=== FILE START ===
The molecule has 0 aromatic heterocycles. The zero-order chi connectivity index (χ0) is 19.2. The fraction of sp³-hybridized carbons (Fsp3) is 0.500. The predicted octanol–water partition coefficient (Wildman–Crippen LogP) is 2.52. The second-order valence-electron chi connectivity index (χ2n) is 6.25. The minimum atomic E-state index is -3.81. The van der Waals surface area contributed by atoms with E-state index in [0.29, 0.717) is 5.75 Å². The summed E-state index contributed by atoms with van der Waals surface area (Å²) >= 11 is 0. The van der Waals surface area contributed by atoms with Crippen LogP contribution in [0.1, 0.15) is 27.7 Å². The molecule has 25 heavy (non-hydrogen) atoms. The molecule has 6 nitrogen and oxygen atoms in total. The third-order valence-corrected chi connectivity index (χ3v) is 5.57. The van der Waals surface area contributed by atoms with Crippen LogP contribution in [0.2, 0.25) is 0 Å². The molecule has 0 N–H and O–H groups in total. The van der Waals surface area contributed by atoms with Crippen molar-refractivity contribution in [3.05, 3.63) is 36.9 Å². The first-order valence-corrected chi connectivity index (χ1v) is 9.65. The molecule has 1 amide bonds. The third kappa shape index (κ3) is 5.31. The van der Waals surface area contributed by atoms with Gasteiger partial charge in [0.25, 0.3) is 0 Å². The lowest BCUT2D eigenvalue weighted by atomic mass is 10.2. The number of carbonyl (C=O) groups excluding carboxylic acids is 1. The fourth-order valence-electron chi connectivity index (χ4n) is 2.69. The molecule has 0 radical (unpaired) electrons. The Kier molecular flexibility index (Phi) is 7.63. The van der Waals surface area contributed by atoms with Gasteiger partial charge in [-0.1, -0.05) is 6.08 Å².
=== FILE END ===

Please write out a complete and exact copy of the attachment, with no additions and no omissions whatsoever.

The molecule has 0 aromatic heterocycles. The zero-order chi connectivity index (χ0) is 19.2. The fraction of sp³-hybridized carbons (Fsp3) is 0.500. The predicted octanol–water partition coefficient (Wildman–Crippen LogP) is 2.52. The second-order valence-electron chi connectivity index (χ2n) is 6.25. The minimum atomic E-state index is -3.81. The van der Waals surface area contributed by atoms with E-state index in [0.29, 0.717) is 5.75 Å². The summed E-state index contributed by atoms with van der Waals surface area (Å²) >= 11 is 0. The van der Waals surface area contributed by atoms with Crippen LogP contribution in [0.1, 0.15) is 27.7 Å². The molecule has 25 heavy (non-hydrogen) atoms. The molecule has 6 nitrogen and oxygen atoms in total. The third-order valence-corrected chi connectivity index (χ3v) is 5.57. The van der Waals surface area contributed by atoms with Crippen LogP contribution in [0.2, 0.25) is 0 Å². The molecule has 0 N–H and O–H groups in total. The van der Waals surface area contributed by atoms with Crippen molar-refractivity contribution in [3.05, 3.63) is 36.9 Å². The first-order valence-corrected chi connectivity index (χ1v) is 9.65. The molecule has 1 amide bonds. The third kappa shape index (κ3) is 5.31. The van der Waals surface area contributed by atoms with Gasteiger partial charge in [0.25, 0.3) is 0 Å². The lowest BCUT2D eigenvalue weighted by atomic mass is 10.2. The number of carbonyl (C=O) groups excluding carboxylic acids is 1. The fourth-order valence-electron chi connectivity index (χ4n) is 2.69. The molecule has 0 radical (unpaired) electrons. The Kier molecular flexibility index (Phi) is 7.63. The van der Waals surface area contributed by atoms with Gasteiger partial charge in [-0.1, -0.05) is 6.08 Å².